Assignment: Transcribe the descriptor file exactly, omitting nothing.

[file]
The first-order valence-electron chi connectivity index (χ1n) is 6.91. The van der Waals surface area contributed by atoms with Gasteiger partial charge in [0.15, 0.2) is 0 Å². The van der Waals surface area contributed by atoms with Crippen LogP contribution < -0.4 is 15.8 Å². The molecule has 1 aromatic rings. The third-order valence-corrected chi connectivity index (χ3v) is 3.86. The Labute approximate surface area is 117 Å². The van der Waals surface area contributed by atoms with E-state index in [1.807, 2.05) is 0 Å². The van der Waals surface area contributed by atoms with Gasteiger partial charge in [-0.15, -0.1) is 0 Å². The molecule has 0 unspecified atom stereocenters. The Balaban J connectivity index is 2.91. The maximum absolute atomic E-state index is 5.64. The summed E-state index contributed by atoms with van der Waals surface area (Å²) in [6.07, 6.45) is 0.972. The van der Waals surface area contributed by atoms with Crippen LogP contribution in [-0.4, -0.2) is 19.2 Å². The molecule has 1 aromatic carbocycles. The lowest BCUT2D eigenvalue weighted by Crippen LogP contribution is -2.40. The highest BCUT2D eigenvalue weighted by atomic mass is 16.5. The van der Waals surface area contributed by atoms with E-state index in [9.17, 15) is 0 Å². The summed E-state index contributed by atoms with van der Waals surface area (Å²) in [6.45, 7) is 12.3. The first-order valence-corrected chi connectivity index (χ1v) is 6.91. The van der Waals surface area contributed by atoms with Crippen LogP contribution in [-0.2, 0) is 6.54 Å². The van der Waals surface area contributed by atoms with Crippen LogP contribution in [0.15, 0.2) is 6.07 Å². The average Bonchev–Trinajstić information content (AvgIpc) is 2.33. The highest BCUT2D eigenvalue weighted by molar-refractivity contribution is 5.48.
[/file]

The first-order valence-electron chi connectivity index (χ1n) is 6.91. The van der Waals surface area contributed by atoms with Gasteiger partial charge in [0.15, 0.2) is 0 Å². The van der Waals surface area contributed by atoms with Crippen LogP contribution < -0.4 is 15.8 Å². The molecule has 1 aromatic rings. The third-order valence-corrected chi connectivity index (χ3v) is 3.86. The Labute approximate surface area is 117 Å². The van der Waals surface area contributed by atoms with E-state index in [1.807, 2.05) is 0 Å². The van der Waals surface area contributed by atoms with Gasteiger partial charge in [-0.15, -0.1) is 0 Å². The molecule has 0 unspecified atom stereocenters. The Balaban J connectivity index is 2.91. The maximum absolute atomic E-state index is 5.64. The summed E-state index contributed by atoms with van der Waals surface area (Å²) in [6.07, 6.45) is 0.972. The van der Waals surface area contributed by atoms with Crippen LogP contribution in [-0.4, -0.2) is 19.2 Å². The molecule has 1 aromatic carbocycles. The lowest BCUT2D eigenvalue weighted by Crippen LogP contribution is -2.40. The highest BCUT2D eigenvalue weighted by atomic mass is 16.5. The van der Waals surface area contributed by atoms with E-state index in [9.17, 15) is 0 Å². The summed E-state index contributed by atoms with van der Waals surface area (Å²) in [6.45, 7) is 12.3. The first-order valence-corrected chi connectivity index (χ1v) is 6.91. The van der Waals surface area contributed by atoms with Crippen LogP contribution in [-0.2, 0) is 6.54 Å². The van der Waals surface area contributed by atoms with Crippen LogP contribution in [0.15, 0.2) is 6.07 Å². The average Bonchev–Trinajstić information content (AvgIpc) is 2.33. The highest BCUT2D eigenvalue weighted by molar-refractivity contribution is 5.48.